All of which suggests the Sullivan could have a future in Port Washington. Mayor Tom Mlada, who is leading the initiative to bring the tall ship to Port, thinks so, and surely this historic harbor, said to be America’s first manmade harbor, would be an appropriate home-port-away-from-home for the tall ship, perhaps its winter berth.


    Rising lake levels even hint at the possibility that the ship could be berthed for extended periods in the north slip. Picture the schooner, with her soaring bowsprit, clipper bow and three towering masts moored virtually in the heart of the downtown.


    That may be the future. For now, it’s time to go sailing, and the Denis Sullivan will be ready to go Thursday. With luck, one of Lake Michigan’s typically robust sea breezes will kick in, and the great schooner, with as many as eight sails set, sheets straining, blocks creaking, will heel to the insistent wind and with its bow wave curling (sailors of yore called it “a bone in her teeth”) will give the fortunate folks on board a taste of life in the great age of sail.


On a previous visit, the Denis Sullivan sailed past the Port Washington lighthouse in a fresh breeze.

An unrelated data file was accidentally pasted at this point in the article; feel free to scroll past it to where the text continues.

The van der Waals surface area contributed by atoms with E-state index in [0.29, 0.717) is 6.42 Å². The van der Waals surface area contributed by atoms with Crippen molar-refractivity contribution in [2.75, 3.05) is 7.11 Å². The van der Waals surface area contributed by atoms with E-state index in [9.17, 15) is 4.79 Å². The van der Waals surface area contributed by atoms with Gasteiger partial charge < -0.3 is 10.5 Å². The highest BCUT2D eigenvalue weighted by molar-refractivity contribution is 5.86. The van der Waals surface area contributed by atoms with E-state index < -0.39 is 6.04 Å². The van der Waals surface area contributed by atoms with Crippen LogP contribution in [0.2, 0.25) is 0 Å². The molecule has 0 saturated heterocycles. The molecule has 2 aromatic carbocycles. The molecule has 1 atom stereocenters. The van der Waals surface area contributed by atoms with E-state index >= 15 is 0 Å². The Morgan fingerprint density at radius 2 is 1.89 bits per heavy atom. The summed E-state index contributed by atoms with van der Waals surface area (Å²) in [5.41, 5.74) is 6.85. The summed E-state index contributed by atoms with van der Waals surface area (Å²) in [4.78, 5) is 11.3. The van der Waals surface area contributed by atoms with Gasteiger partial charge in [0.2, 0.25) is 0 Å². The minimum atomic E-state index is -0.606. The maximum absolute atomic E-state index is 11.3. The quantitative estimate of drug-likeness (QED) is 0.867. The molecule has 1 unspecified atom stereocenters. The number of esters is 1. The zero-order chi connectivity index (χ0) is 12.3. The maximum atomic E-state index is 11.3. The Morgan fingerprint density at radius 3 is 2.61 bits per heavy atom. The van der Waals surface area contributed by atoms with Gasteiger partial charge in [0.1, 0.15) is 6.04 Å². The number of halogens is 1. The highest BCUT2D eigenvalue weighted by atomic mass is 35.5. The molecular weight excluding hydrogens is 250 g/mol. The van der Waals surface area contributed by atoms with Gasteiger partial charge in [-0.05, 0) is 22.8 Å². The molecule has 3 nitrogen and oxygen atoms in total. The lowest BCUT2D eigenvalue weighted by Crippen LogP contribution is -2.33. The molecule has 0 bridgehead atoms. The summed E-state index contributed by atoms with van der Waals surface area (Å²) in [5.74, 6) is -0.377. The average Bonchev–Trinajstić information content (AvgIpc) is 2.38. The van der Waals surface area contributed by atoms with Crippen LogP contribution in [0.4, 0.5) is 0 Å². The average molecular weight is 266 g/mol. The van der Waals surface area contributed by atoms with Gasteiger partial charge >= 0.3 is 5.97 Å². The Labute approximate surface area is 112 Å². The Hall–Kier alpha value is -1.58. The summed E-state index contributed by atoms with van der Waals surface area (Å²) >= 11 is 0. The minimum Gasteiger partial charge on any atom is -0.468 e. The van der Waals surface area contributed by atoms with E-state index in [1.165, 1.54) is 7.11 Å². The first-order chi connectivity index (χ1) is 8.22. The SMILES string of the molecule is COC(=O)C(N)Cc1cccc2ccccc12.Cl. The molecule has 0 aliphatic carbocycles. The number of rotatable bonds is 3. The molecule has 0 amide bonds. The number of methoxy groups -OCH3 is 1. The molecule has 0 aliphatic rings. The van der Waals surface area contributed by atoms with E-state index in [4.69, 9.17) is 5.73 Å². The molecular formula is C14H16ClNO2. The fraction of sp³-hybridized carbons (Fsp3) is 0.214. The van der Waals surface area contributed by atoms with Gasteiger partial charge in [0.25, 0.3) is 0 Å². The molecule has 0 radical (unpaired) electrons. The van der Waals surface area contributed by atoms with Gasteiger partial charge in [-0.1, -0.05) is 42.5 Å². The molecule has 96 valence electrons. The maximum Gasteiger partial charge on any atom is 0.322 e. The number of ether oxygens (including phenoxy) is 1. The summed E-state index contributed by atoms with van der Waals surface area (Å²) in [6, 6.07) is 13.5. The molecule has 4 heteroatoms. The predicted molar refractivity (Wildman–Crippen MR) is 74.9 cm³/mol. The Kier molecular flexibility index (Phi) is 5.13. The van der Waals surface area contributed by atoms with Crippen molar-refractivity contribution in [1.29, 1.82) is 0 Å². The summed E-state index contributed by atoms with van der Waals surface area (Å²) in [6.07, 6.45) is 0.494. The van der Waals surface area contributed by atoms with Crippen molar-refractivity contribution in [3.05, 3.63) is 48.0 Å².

Contempt for teachers PDF Print E-mail
News
Written by Ozaukee Press   
Wednesday, 17 June 2015 19:36

The proposal to abolish virtually all licensing requirements for teachers in Wisconsin attacks the heart of education quality

What is it about teachers that provokes such mean-spirited behavior by some Wisconsin legislators?

    Are these grown-up politicians still bitter over mediocre middle-school report cards that got them grounded by their parents? Still mad about being sent to the office for being naughty in a grade-school classroom? Miffed over getting an “F” on a freshman English essay because the teacher took issue with serial misspellings?


    Outside of the Capitol halls controlled by the Republican majorities of the Wisconsin Senate and Assembly, teachers are respected. National opinion polls consistently rank teaching among the most respected professions. Anecdotal evidence of high regard for teachers abounds. Ask anyone, from recent graduates to senior citizens, and you will likely hear of teachers fondly remembered for making a difference in their lives.


    But in the Legislature the budgeting process has been perverted into an assault on teaching. Proposals to reduce state funding for K-12 public schools and the University of Wisconsin system, to shift tax dollars from public schools to private schools and to undermine tenure for UW professors all have a negative effect on public school teachers. But the topper, the affront that reeks of contempt for teachers, is the proposal to allow people who do not have teacher training or even a college degree to be licensed as teachers in Wisconsin.